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Here and okay.

14 Apr

When J was a tiny baby, spending the first three and a half months of her little life in the hospital, I experienced dread, despair, agony and anxiety, almost on constant rotation. I took meticulous notes each day about her weight, her input and output, her vitals, even down to who our nurses were. These were my only toeholds in what felt like a river rushing around me. Looking back on that time, it all feels like such a blur, but one moment, one feeling, does stand out. A single flower in a field of weeds.

It was, I believe, my second time visiting her. The time when, two days after my c-section they wheeled me for the second time across the street to the Children’s NICU and I held her for the first time. And I was just filled with this sense, this deep knowledge, that she is here now and everything will be okay. No matter what we have to face, she is here now and everything will be okay.

In the weeks to come, as we waited for her surgery day to arrive, I faced simultaneous feelings of desperately wanting the day to come so we could just MOVE ON already, and then desperately wanting to delay my tiny infant going under the scalpel again. I remembered back on that very kumbayah, “it’s all good,” life-is-wonderful moment of clarity and though, WTF was that. Where did that come from? Everything might not be alright. Why did I believe that so deeply, for even a moment?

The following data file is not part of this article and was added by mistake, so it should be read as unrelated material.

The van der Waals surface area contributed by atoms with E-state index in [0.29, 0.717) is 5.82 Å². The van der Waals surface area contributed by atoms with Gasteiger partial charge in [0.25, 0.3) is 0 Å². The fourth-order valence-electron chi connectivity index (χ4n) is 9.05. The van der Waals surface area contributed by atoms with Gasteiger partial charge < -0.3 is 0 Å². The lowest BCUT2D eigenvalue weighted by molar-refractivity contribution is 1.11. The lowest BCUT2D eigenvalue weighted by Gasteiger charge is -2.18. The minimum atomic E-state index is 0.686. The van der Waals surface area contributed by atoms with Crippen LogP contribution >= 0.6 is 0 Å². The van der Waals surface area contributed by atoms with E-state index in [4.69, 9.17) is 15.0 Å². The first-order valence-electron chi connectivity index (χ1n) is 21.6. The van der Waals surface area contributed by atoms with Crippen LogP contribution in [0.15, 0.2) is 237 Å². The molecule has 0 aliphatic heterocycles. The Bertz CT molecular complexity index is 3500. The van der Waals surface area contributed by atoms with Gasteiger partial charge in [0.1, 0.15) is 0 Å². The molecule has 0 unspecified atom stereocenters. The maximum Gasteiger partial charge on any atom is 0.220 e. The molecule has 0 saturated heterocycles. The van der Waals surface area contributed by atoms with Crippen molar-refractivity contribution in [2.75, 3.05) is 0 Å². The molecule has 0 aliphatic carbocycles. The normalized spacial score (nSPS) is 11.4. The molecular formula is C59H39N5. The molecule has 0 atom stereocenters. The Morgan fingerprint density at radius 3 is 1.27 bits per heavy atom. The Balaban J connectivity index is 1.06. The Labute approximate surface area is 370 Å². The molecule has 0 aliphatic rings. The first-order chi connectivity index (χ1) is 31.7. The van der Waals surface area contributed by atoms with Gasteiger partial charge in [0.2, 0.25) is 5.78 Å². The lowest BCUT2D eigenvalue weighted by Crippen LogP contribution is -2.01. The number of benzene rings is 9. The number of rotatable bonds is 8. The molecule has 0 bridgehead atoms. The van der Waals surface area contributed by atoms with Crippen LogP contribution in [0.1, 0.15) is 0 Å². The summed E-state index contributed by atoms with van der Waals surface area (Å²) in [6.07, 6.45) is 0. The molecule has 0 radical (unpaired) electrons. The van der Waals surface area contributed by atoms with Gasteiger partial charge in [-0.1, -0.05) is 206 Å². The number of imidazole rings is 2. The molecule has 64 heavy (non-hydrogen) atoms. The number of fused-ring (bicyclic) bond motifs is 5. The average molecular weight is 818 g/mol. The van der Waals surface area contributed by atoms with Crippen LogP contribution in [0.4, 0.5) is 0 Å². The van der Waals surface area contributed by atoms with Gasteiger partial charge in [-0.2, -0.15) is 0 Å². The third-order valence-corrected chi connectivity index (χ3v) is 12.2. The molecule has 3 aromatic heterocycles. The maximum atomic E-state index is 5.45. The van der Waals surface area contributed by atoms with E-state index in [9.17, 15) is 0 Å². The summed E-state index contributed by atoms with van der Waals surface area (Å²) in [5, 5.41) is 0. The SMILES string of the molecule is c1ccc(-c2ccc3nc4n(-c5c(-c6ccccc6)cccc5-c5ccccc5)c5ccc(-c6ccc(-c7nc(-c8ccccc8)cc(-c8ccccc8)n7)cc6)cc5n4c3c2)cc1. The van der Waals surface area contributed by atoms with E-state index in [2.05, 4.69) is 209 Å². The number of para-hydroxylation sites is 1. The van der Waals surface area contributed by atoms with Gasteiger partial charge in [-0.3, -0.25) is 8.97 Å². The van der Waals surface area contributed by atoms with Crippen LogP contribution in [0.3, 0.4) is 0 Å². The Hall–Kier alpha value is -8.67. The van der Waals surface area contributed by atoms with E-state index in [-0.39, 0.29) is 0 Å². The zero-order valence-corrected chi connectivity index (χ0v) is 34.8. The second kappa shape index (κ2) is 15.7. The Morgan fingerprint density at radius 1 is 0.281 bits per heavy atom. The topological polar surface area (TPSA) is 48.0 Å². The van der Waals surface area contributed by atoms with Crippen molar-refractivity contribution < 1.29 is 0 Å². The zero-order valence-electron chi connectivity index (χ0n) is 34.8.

But in fact, whatever creeped into my soul that day and whispered those words to me was right. J is good, guys. J is great. Her central line was removed last June, about ten months ago. She’s now eating solid foods three meals a day, drinking regular old whole milk from a sippy at every meal, just being a normal kid. She does still have a g-tube (hope to get that out next month) and struggles with bacterial overgrowth but these are minor, minor things.

She loves… walking outside. “‘Alk! ‘Alk!,” she’s always asking. She is almost unbelievably good at learning songs and picks up on beats and words and melodies and sings them back to us. Al Green. Peter, Paul and Mary. Bruno Mars. Her vocabulary is exploding, every day. She hears a plane in the sky and says, “A pane!” And even despite the overgrowth (which, let’s just say can cause frequent bathroom trips), she’s been potty trained for a few months now and sometimes says “Oh gosh!” when sitting on the potty. She’s feisty as hell, her favorite word is “no,” and she will be TWO years old next month (though sometimes it feels more two going on twelve).

Part of me can’t believe that, while even more of me is like yeah. Totally. This girl was meant to be. She hung on through one month in the freezer, a transfer, she implanted and then survived a river of bleeding when we lost her twin, she grew like a champ in utero despite her gastroschisis, she survived months in the hospital, two major bowel surgeries, almost a year on IV nutrition, a month of vomiting before we diagnosed her overgrowth. I mean this girl’s a fighter and she doesn’t even know it.

She’s a fighter, she’s a champ, she’s a force. She is here. And everything is okay.

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The precipice.

13 Mar

Everyone I know is pregnant.

Okay, not everyone. But a great many people that I know personally are currently hosting occupants in their uteri. Which is cool. I no longer feel that familiar, infertility-induced twinge of pain when I get that news. There is a twinge of something though.